Earlier this month, a guest took the pulpit at Open Bible Fellowship in Morrison, Ill., a 350-member church surrounded by cornfields. The speaker was an insurance salesman from Colorado named Ted Haggard.
The former superstar pastor, disgraced two years ago in a sex-and-drugs scandal, had returned — this time as a Christian businessman preaching a message that was equal parts contrition and defiance. Haggard linked his fall to being molested in second grade and apologized again.
His two sermons were posted, fleetingly, on Haggard's Web site under one word: "Alive!"
While his exact plans remain unclear, Haggard is unmistakably making himself a public figure again, nine months after his former church said he walked away from an oversight process meant to restore him.
The man who confessed to being a "a deceiver and a liar" is asking for another hearing, finding encouragement from a loyal circle of supporters, skepticism from those evangelical leaders who think it's premature and complex emotions at the Colorado Springs church he betrayed.
Haggard, 52, resigned as president of the 30 million-member National Association of Evangelicals and was fired from New Life Church amid allegations that he paid a male prostitute for sex and used methamphetamine.
Haggard said in 2006 he bought the drugs but never used them, confessed to "sexual immorality" and described struggling with a "dark and repulsive" side. He had risen from preaching in his basement to taking part in White House conference calls — and fallen so far that he became a late-night punch line.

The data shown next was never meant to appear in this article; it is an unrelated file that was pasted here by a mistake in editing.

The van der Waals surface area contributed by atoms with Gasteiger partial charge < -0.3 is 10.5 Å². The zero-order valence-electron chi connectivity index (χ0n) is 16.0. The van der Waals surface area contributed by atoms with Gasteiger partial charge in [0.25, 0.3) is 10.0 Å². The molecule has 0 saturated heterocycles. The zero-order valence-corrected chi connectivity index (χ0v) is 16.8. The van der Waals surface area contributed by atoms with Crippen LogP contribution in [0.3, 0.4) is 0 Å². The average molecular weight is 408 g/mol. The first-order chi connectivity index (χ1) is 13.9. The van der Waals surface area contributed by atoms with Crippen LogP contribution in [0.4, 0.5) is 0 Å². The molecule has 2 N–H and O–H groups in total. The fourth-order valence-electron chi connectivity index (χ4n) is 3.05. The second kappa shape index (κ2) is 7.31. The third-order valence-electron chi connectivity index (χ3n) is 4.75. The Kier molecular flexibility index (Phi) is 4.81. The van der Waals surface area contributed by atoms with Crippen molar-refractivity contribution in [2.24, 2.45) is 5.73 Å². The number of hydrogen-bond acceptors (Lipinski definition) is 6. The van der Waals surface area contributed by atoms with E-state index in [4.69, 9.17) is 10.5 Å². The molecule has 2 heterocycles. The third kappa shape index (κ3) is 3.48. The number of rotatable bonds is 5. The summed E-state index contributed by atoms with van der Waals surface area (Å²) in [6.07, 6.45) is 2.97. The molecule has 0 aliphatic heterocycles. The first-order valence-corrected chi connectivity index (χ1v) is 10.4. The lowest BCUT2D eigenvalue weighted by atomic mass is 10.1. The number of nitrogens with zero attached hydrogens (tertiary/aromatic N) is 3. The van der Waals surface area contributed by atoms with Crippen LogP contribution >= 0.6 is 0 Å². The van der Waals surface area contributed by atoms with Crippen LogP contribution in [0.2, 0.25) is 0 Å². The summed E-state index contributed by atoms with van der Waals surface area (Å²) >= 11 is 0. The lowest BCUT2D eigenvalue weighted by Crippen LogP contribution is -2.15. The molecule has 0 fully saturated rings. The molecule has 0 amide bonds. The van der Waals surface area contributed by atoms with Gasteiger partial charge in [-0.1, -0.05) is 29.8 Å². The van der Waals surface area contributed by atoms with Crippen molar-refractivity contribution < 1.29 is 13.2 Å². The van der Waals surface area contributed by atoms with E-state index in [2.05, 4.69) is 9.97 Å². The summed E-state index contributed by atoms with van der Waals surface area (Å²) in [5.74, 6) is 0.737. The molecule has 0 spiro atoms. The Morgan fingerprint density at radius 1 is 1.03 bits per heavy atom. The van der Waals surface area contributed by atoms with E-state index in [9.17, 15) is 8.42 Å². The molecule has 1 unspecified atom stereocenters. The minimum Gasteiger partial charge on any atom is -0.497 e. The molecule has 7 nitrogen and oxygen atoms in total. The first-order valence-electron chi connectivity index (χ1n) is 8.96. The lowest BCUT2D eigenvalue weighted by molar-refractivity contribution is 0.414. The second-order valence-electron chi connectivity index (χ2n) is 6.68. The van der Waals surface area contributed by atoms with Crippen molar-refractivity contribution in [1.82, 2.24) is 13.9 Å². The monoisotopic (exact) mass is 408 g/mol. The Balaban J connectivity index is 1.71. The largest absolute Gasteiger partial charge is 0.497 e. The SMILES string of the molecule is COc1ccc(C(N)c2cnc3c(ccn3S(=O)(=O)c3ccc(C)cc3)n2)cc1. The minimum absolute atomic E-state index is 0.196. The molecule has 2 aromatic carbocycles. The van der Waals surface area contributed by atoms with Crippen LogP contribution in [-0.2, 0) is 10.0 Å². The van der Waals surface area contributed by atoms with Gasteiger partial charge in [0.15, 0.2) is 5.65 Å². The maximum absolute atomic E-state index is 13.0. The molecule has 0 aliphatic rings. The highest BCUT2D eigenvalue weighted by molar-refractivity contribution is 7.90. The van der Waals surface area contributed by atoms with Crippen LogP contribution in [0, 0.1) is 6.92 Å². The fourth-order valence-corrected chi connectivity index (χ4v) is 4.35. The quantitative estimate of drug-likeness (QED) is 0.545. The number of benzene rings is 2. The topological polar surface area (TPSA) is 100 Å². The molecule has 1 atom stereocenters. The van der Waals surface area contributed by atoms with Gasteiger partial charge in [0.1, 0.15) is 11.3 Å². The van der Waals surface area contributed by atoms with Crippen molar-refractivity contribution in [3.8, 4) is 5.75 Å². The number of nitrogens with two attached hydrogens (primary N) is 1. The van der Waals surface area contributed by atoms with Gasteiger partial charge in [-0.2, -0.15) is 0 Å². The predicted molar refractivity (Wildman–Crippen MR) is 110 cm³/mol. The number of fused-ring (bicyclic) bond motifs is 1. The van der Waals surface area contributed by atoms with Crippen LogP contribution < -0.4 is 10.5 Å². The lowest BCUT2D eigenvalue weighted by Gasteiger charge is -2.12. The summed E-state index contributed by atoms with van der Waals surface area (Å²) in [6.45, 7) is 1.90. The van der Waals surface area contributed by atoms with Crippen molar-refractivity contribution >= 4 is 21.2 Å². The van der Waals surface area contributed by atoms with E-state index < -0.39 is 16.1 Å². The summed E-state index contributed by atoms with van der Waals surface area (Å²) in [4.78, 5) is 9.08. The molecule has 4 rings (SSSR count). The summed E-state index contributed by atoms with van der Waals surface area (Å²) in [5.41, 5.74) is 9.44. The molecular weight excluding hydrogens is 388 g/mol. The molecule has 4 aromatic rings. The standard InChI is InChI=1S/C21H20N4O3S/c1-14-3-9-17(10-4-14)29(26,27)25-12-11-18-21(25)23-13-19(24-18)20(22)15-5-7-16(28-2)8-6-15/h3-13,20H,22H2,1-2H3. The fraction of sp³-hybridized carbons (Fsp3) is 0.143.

As part of a severance package with his former church, Haggard agreed to leave Colorado Springs for a period and not speak publicly about the scandal, church officials said at the time. But he never really disappeared, making news when he relocated his family to Arizona and solicited financial support in an e-mail.
Haggard's plea for funds was rebuked by a three-pastor team overseeing his "restoration" — a healing process that doesn't necessarily mean a public return. In February, New Life Church announced that Haggard had prematurely ended that relationship.
One restoration team member, H.B. London, said a return to vocational ministry in less than four or five years would be dangerous for Haggard, his family, former church and Colorado Springs.
"To sit on the sidelines for a person with that kind of personality and gifting is probably like being paralyzed," said London, who counsels pastors through a division of Focus on the Family, the Colorado Springs-based conservative Christian group. "If Mr. Haggard and others like him feel like they have a call from God, they rationalize that their behavior does not change that call."
Haggard, who declined to be interviewed, is not the first fallen evangelical figure to agree to oversight and then balk. In the late 1980s, televangelist Jimmy Swaggart confessed to liaisons with a prostitute, begged forgiveness and submitted to the Assemblies of God, his denomination. Swaggart was ordered not to preach for a year, but resumed broadcasts after a few weeks and was defrocked.
Haggard's support system includes Leo Godzich, who runs a Phoenix-based marriage ministry and said he met with Haggard at least once a week for more than a year. Godzich said Haggard remains committed to restoration, has paid a high price and still has much to offer.
"If all men are honest, all men are liars and deceivers," Godzich said. "Once someone is gifted and called, that is something they generally cannot escape. They will be used in that regard again."
"True redemption occurs when someone is fulfilling a destiny and purpose in their life."